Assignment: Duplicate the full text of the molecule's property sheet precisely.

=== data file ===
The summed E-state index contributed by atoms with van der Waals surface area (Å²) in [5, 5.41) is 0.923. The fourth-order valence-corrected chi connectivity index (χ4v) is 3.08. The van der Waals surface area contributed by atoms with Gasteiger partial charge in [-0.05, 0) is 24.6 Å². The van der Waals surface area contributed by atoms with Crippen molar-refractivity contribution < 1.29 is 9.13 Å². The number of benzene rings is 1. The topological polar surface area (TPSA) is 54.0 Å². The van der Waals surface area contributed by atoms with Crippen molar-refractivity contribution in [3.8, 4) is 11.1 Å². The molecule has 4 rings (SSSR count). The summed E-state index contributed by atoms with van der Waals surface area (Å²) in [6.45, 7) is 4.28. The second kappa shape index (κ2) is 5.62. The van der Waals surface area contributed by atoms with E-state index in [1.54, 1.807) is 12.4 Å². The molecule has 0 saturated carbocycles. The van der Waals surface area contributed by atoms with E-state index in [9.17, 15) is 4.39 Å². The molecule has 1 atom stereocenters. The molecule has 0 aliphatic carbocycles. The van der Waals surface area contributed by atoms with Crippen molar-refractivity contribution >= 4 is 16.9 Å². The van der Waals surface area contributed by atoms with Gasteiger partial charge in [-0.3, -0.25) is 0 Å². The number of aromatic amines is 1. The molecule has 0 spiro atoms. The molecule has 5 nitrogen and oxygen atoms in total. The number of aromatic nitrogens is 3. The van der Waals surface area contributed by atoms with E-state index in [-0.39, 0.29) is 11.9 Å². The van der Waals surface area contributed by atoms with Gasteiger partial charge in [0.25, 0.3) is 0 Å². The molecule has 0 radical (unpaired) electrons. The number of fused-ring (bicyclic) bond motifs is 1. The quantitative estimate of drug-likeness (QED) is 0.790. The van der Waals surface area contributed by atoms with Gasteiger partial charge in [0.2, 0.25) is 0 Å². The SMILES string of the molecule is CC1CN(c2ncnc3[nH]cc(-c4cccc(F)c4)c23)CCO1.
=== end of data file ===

The summed E-state index contributed by atoms with van der Waals surface area (Å²) in [5, 5.41) is 0.923. The fourth-order valence-corrected chi connectivity index (χ4v) is 3.08. The van der Waals surface area contributed by atoms with Gasteiger partial charge in [-0.05, 0) is 24.6 Å². The van der Waals surface area contributed by atoms with Crippen molar-refractivity contribution < 1.29 is 9.13 Å². The number of benzene rings is 1. The topological polar surface area (TPSA) is 54.0 Å². The van der Waals surface area contributed by atoms with Crippen molar-refractivity contribution in [3.8, 4) is 11.1 Å². The molecule has 4 rings (SSSR count). The summed E-state index contributed by atoms with van der Waals surface area (Å²) in [6.45, 7) is 4.28. The second kappa shape index (κ2) is 5.62. The van der Waals surface area contributed by atoms with E-state index in [1.54, 1.807) is 12.4 Å². The molecule has 0 saturated carbocycles. The van der Waals surface area contributed by atoms with E-state index in [9.17, 15) is 4.39 Å². The molecule has 1 atom stereocenters. The molecule has 0 aliphatic carbocycles. The van der Waals surface area contributed by atoms with Crippen molar-refractivity contribution >= 4 is 16.9 Å². The van der Waals surface area contributed by atoms with Gasteiger partial charge in [-0.3, -0.25) is 0 Å². The number of aromatic amines is 1. The molecule has 0 spiro atoms. The molecule has 5 nitrogen and oxygen atoms in total. The number of aromatic nitrogens is 3. The van der Waals surface area contributed by atoms with E-state index in [-0.39, 0.29) is 11.9 Å². The van der Waals surface area contributed by atoms with Gasteiger partial charge in [0.25, 0.3) is 0 Å². The molecule has 0 radical (unpaired) electrons. The number of fused-ring (bicyclic) bond motifs is 1. The quantitative estimate of drug-likeness (QED) is 0.790. The van der Waals surface area contributed by atoms with Gasteiger partial charge in [0.2, 0.25) is 0 Å². The SMILES string of the molecule is CC1CN(c2ncnc3[nH]cc(-c4cccc(F)c4)c23)CCO1.